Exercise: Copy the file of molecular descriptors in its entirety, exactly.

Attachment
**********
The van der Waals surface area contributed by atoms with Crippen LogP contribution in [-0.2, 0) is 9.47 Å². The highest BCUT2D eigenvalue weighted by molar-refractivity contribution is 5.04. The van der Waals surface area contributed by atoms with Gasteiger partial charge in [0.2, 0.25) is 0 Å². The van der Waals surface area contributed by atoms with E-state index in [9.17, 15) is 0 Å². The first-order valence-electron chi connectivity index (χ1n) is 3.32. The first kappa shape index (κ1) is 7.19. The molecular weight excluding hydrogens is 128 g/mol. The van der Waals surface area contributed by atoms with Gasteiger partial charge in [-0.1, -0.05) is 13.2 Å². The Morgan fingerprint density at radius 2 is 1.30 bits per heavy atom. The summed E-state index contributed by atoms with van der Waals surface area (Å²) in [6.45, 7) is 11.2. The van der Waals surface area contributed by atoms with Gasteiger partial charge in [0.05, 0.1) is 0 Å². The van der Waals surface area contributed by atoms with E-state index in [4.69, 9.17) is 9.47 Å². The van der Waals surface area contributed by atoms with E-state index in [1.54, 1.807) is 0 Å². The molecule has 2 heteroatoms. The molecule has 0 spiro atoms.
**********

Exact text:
The van der Waals surface area contributed by atoms with Crippen LogP contribution in [-0.2, 0) is 9.47 Å². The highest BCUT2D eigenvalue weighted by molar-refractivity contribution is 5.04. The van der Waals surface area contributed by atoms with Gasteiger partial charge in [0.2, 0.25) is 0 Å². The van der Waals surface area contributed by atoms with E-state index in [9.17, 15) is 0 Å². The first-order valence-electron chi connectivity index (χ1n) is 3.32. The first kappa shape index (κ1) is 7.19. The molecular weight excluding hydrogens is 128 g/mol. The van der Waals surface area contributed by atoms with Gasteiger partial charge in [-0.1, -0.05) is 13.2 Å². The Morgan fingerprint density at radius 2 is 1.30 bits per heavy atom. The summed E-state index contributed by atoms with van der Waals surface area (Å²) in [6.45, 7) is 11.2. The van der Waals surface area contributed by atoms with Gasteiger partial charge in [0.05, 0.1) is 0 Å². The van der Waals surface area contributed by atoms with E-state index in [4.69, 9.17) is 9.47 Å². The van der Waals surface area contributed by atoms with E-state index in [1.54, 1.807) is 0 Å². The molecule has 2 heteroatoms. The molecule has 0 spiro atoms.